Subtotal: $0.00
No products in the cart.

Biodiversity Decline as a Consequence of an Inappropriate Environmental Risk Assessment of Pesticides

Dead Insects Large

Originally appeared on Frontiers

The widespread contamination of ecosystems with plant protection products (pesticides in this text) around the world is evident (Hoferkamp et al., 2010Shunthirasingham et al., 2011Stehle and Schulz, 2015aFerrario et al., 2017Hvězdová et al., 2018Silva et al., 2019). Pesticide effects on the physiology, activity and diversity of various aquatic and terrestrial non-target organisms is addressed by numerous studies, and many new aspects are also described in a recent Frontiers Research Topic.

Dead insects

We currently observe a deterioration of biodiversity in agricultural landscapes, and the dramatic losses are increasingly discussed by the public (European Commission, 2018a). Declines of insect biomass of more than 70% in the last few decades in Germany, the halving of farmland bird populations in Europe and effects on pollinators are widely known (Donald et al., 2001Potts et al., 2010Hallmann et al., 2017). Out of a set of recorded parameters of agricultural intensification (such as field size, fertilizer application, landscape heterogeneity) a unique, pan-European study identified pesticide application as the responsible factor for lower biodiversity of plants, ground beetles, and birds in wheat fields (Geiger et al., 2010). Recently, a review recognized chemical pollution including pesticides as the second most important driver for the worldwide decline in insect populations (Sánchez-Bayo and Wyckhuys, 2019). Other drivers were habitat loss and conversion to intensive agriculture, fertilizer inputs, introduced species, and climate change.

There is agreement in the scientific community that pesticides are a central responsible factor for the observed terrestrial biodiversity declines. However, pesticides are perceived also as the chemicals with the strictest regulation, requiring an in-depth Environmental Risk Assessment (ERA) for registration in the European Union (European Parliament, 2009). This procedure includes the performance of a set of toxicity studies and calculations using predicted exposure values to calculate a risk. If the risk is deemed acceptable pesticides can be placed on the market (for an overview see.g. Storck et al., 2017). Interestingly during this step of the authorization process the “acceptable risk” is leading to pesticides considered “safe” for the environment (EFSA, 2019). Farmers, assuming they are using “safe” pesticides, are currently confronted with the public, blaming them for the observed declines of biodiversity. It seems that the ERA for pesticide regulation as currently carried out is inappropriate since it cannot prevent that registered and commonly used pesticides have detrimental effects on our environment.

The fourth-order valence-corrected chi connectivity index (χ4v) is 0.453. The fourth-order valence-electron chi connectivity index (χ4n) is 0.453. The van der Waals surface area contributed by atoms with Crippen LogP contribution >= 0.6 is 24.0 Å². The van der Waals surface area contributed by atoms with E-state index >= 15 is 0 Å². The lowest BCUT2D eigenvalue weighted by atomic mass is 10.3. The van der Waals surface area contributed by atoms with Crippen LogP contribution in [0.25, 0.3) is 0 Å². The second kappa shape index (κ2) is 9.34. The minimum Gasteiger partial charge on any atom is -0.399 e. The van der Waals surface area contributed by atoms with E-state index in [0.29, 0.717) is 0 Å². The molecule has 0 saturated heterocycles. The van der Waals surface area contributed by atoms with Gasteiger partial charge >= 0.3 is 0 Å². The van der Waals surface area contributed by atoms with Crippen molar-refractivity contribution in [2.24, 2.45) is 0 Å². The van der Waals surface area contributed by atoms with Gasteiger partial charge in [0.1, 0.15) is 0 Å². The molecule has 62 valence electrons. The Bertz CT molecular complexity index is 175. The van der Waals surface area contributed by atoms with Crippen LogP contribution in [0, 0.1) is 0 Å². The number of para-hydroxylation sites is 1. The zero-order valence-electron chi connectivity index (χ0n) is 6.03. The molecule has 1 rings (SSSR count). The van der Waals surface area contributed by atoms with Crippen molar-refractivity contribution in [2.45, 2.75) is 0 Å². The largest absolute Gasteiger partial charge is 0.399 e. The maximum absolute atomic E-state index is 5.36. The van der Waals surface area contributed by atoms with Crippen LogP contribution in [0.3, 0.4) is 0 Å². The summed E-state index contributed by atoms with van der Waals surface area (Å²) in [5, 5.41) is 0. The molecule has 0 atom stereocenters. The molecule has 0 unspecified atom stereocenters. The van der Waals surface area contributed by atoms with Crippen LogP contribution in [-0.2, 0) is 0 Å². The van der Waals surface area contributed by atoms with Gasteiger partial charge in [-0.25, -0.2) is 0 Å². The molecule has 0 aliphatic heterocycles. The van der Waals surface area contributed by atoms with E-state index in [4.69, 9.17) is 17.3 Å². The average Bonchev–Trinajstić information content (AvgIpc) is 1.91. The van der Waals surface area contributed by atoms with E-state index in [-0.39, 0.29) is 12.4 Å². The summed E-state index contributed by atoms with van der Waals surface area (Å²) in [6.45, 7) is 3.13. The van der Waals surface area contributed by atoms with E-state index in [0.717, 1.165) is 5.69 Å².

In the last decade we have seen an increasing complexity in ERA of pesticides. The European Food Safety Authority (EFSA), as the responsible authority for pesticide registration in Europe, published guidance documents describing the required studies for different groups of aquatic and terrestrial organisms and their implementation in risk calculations (EFSA, 20102013a). For the terrestrial environment there are also specific documents for birds and mammals as well as for bees (EFSA, 20092013b). Furthermore, EFSA also recently published scientific opinions on in-soil organisms, non-target arthropods, amphibians, and reptiles as well as non-target terrestrial plants calling for improvement of ERA for the respective groups (EFSA, 2014201520172018). In some instances, such as for the currently neglected amphibians and reptiles, standard toxicity studies to produce reliable endpoints are lacking and the entire ERA is not even outlined yet. Scientific opinions are documents that highlight steps in ERA that need to be improved. However, the ERA is still performed as before until a guidance document is issued.

The current scheme for ERA of pesticides was also recently addressed by the group of chief scientific advisors, recommending among others the setting of unambiguous and quantifiable protection goals and structural changes of the registration process in the EU (European Commission, 2018b). The majority of the members of the European parliament agreed on a motion for a resolution on the authorization procedure for pesticides that mentions concern regarding the widespread use of pesticides and a lack of public knowledge about hazard and risk of pesticide use (European Parliament, 2018). A few scientific assessments of the European ERA scheme and its shortcomings exist (e.g. Newman et al., 2006Schäfer et al., 2011Stehle and Schulz, 2015bStorck et al., 2017). Main points that are often raised are the inclusion of new test or surrogate species, the extension of studies to more realistic scenarios, the validity of the used uncertainty (assessment) factors, the lack of including sublethal endpoints in risk assessments and the need to address ignored groups of organisms (e.g. Jänsch et al., 2006Desneux et al., 2007Stahlschmidt and Brühl, 2012Brühl et al., 2013). The consideration of interactions of pesticide effects with additional stressors such as nutrients or climate change was also pointed out (Köhler and Triebskorn, 2013Baier et al., 2016).

But instead of highlighting all the open questions on various stages of a complex ERA scheme we consider it necessary to step back and address its entire structure. The observed biodiversity declines in European agricultural landscapes are mostly discussed for terrestrial organisms and not for aquatic systems. We will therefore specifically focus on the terrestrial part of ERA.

You might also enjoy